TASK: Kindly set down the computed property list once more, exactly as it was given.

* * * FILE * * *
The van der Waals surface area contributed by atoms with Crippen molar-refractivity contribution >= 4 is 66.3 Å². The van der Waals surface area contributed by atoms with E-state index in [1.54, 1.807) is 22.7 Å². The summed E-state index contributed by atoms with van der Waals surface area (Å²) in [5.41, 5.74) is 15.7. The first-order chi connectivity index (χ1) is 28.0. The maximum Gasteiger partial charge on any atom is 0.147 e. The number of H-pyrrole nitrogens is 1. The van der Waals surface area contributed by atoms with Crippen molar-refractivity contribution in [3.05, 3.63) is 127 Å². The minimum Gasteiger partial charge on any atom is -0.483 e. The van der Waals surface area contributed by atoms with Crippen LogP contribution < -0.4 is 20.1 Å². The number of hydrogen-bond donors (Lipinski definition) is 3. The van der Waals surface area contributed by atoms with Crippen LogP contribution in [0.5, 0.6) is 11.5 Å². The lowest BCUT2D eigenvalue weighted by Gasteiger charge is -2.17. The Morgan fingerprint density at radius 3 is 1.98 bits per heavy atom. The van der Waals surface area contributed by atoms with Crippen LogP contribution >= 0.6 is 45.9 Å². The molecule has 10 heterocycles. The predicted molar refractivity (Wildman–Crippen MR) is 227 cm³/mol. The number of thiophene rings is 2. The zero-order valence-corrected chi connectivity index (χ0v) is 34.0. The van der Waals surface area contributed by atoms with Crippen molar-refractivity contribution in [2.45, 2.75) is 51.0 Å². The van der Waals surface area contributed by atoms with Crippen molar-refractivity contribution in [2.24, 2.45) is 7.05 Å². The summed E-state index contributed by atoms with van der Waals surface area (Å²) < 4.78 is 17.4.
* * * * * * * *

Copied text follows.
The van der Waals surface area contributed by atoms with Crippen molar-refractivity contribution >= 4 is 66.3 Å². The van der Waals surface area contributed by atoms with E-state index in [1.54, 1.807) is 22.7 Å². The summed E-state index contributed by atoms with van der Waals surface area (Å²) in [5.41, 5.74) is 15.7. The first-order chi connectivity index (χ1) is 28.0. The maximum Gasteiger partial charge on any atom is 0.147 e. The number of H-pyrrole nitrogens is 1. The van der Waals surface area contributed by atoms with Crippen molar-refractivity contribution in [3.05, 3.63) is 127 Å². The minimum Gasteiger partial charge on any atom is -0.483 e. The van der Waals surface area contributed by atoms with Crippen LogP contribution < -0.4 is 20.1 Å². The number of hydrogen-bond donors (Lipinski definition) is 3. The van der Waals surface area contributed by atoms with Crippen LogP contribution in [0.5, 0.6) is 11.5 Å². The lowest BCUT2D eigenvalue weighted by Gasteiger charge is -2.17. The Morgan fingerprint density at radius 3 is 1.98 bits per heavy atom. The van der Waals surface area contributed by atoms with Crippen LogP contribution >= 0.6 is 45.9 Å². The molecule has 10 heterocycles. The predicted molar refractivity (Wildman–Crippen MR) is 227 cm³/mol. The number of thiophene rings is 2. The zero-order valence-corrected chi connectivity index (χ0v) is 34.0. The van der Waals surface area contributed by atoms with Crippen molar-refractivity contribution in [2.45, 2.75) is 51.0 Å². The van der Waals surface area contributed by atoms with Crippen molar-refractivity contribution in [2.24, 2.45) is 7.05 Å². The summed E-state index contributed by atoms with van der Waals surface area (Å²) < 4.78 is 17.4.